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The King’s Bay cleanup effort under the direction of Art Jones is under fire for what one manatee advocate calls the “egregious” manner in which the operators of a mechanical harvester are cleaning up the body of water.
Jones said Wednesday he has suspended work with the company until “everyone can sit down and work things out.”
Patrick Rose, executive director of Save the Manatee Club, said what has been observed by representatives from his organization and other agencies amounts to dredging down to the substrate level of the bay floor.
“It is egregious, what is happening. They were bearing down so hard, the machine could hardly move and the water would get so cloudy you could never see a manatee as you begin to move,” Rose said.
“We believe it is causing great harm and will continue to cause great harm if they continue to do the cleanup like this,” he said.
Rose said while he supports efforts to clean up the bay, it should be done with independent monitoring so proper controls can be instituted to protect manatees and vegetation.
Crystal River Wildlife Refuge Manager Michael Lusk, with the U.S. Fish and Wildlife Service, said he also has concerns.
Lusk said as a result, he has come up with a list of mitigating suggestions he submitted to the state Department of Environmental Protection (DEP). Some of his suggestions include not letting the machines get too close the sanctuary areas and maybe not do any lyngbya harvesting on very cold days, when manatees are normally plentiful, seeking relief in the relatively warm waters of the bay.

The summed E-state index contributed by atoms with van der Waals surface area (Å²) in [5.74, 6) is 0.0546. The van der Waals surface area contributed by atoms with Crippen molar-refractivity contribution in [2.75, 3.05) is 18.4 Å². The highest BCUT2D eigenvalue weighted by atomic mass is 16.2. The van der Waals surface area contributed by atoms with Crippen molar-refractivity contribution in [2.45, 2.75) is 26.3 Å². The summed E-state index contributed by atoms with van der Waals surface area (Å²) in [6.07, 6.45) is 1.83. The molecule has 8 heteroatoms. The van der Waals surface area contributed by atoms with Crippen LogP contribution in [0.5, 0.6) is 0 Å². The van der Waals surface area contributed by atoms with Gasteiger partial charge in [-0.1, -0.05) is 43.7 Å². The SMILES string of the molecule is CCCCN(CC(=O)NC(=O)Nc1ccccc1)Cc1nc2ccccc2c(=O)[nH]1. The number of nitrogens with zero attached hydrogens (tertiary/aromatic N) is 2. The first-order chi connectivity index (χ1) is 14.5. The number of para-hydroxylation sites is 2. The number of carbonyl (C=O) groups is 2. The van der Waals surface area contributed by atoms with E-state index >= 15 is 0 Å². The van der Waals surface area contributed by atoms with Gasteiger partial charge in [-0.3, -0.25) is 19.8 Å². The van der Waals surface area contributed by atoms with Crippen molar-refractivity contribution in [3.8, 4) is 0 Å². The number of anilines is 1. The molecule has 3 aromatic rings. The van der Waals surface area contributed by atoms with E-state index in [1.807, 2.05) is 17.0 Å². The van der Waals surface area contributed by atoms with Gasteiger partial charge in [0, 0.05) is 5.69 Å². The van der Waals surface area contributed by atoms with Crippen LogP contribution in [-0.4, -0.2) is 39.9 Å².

Ken Frink, the assistant Citrus County administrator, said his staff has also brought up concerns about the use of the harvesters.
“We have to strike a balance between trying to clean up the bay and protecting the manatees and vegetation,” Frink said. “That’s why we called a meeting for March 28. (DEP) Secretary (Herschel) Vinyard is sending someone and we will all sit down and figure out the best way to move forward,” Frink said.
Jones recently announced the launch of the custom-built harvester operated by Recovery Solutions of Aripeka that can reach as far as 10.5 feet deep. He also unveiled a partnership with a citizen’s advocacy group, Save Crystal River Inc., and his One Rake at a Time effort.
On Wednesday Jones said as soon as he heard about the concerns, he suspended Recovery Solutions’ work until everyone can sit down and set some parameters for operation.
“We would also like to see if we can change some things in the machine, too, so there wouldn’t be any problems,” Jones said. “We are here to do no harm, and if there is any problem, we will try to fix it as quickly as possible.”
Contact Chronicle reporter A.B. Sidibe at 352-564-2925 or email@example.com.